All day I had been cracking jokes about the confiscation of tampons, saying that people were not only wondering if #creepingsharia allowed abortions, but now also lamented about an Islamist's take on sanitary pads. The hysteria, however, which would deprive me of my food in the same space where only days before dozens upon dozens of pizzas had been delivered to nourish the hungry protesters, baffled me. This was the #creepingGOP: abortions, tampons and now food were threats to America.
We walked away from the security area and met up with other friends. About a half hour later, I was up on the highest level of the rotunda, sitting to the side with my back against the wall while everyone crowded against the ledges. I broke my fast with water and the half-eaten muffin, which thankfully had been overlooked in the security process. Various officers in uniform walked past me multiple times. When none of them cared about my food, it became clear that this wasn't a security issue. It was just another way to make it more difficult for me to properly exercise my democratic rights.
I noticed that there were a lot more people wearing blue shirts. On the night of the filibuster, there were almost no people wearing blue, whereas now they seemed like a sizable contingent, even though those in orange still outnumbered them. Inside the rotunda, they swayed in prayer while the pro-choice activists protested loudly around them.
We were there for three hours. We wandered through the rotunda, watched some of the proceedings in the overflowing room, where we got to see the "Senate at Ease" while some women chained themselves to the room. The disruption was much more interesting than listening to State Senator Jane Nelson drone on about how she's an expert on fetal pain because she's had five pregnancies.
We left around 11 pm because I simply didn't feel like I could push my body further. I needed food. By the time I got home, the bill -- as expected -- had been passed.
It is more than likely that most of the Muslims who have shown up at the Capitol over the past two weeks were pro-choice. And yet, both times I had gone I had been greeted with fellow pro-choice supporters holding posters about the Sharia and Taliban taking over Texas. At the time being I had tried to ignore the petty metaphors, but the morning after I awoke to an image that baffled me altogether.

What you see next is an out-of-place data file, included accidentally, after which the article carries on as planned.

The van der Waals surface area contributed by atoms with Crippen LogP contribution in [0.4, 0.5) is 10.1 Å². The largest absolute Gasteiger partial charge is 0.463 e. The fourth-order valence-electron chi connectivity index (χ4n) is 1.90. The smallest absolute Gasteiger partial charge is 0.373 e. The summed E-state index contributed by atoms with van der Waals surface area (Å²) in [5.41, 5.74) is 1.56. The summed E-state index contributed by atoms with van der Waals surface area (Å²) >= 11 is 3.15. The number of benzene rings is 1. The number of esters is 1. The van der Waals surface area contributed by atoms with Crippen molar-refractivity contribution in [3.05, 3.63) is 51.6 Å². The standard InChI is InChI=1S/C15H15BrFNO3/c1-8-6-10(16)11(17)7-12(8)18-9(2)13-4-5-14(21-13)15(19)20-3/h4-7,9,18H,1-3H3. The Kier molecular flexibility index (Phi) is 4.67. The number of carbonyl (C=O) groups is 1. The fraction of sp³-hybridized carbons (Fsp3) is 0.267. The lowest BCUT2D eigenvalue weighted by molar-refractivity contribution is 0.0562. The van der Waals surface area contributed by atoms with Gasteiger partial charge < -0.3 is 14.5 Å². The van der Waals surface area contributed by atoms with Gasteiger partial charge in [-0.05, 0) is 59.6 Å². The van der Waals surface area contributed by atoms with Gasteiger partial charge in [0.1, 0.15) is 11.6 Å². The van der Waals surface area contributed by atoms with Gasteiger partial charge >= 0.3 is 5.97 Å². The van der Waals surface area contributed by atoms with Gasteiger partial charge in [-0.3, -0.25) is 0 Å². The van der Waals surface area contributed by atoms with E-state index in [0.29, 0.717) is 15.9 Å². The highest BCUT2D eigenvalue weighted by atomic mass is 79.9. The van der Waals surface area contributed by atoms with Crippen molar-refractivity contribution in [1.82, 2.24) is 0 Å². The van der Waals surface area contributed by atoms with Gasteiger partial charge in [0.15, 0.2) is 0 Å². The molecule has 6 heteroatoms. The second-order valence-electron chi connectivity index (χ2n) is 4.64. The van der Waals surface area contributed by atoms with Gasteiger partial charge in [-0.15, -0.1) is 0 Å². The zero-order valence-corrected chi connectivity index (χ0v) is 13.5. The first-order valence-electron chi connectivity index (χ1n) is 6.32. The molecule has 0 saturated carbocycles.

It was a picture of a woman dressed in a black burqa with a "Miss Texas" sash around her inside the Capitol. It felt like a slap across the face. I had gone to the Capitol wearing an orange scarf -- not a black burqa -- and was forced to deal with a more intense fast than usual because of my decision to stand for women's rights and health and engage in the democratic process. In return, I was met with a caricature of a "Muslim woman" to protest the GOP's [non-Muslim] oppression.
No matter how orange my scarf was that night, people had managed to conflate the politics of the swaying, praying Christian right with "oppressed" Muslim women swathed in black. Suffice to say, this shallow, knee-jerk polemic both disappointed and infuriated me. Indeed, this atrocious bill has given birth to (no pun intended) a number of facile and unfortunate proclamations about the Muslim world.
As a Muslim and a believer in the right of a woman to make her choices for her own body, I felt that both those in orange and blue -- and all those in between acting as referees -- failed me and other Muslims in many ways, especially in the spirit of solidarity and inclusiveness.
Texas, I sincerely hope you take advantage of the next election and repeal the anti-abortion bill that sets back women's health and rights.
I also sincerely hope that you leave your irrelevant posters and juvenile costumes at home so that the democratic space is a more inclusive one.
This article was originally published at The Islamic Monthly.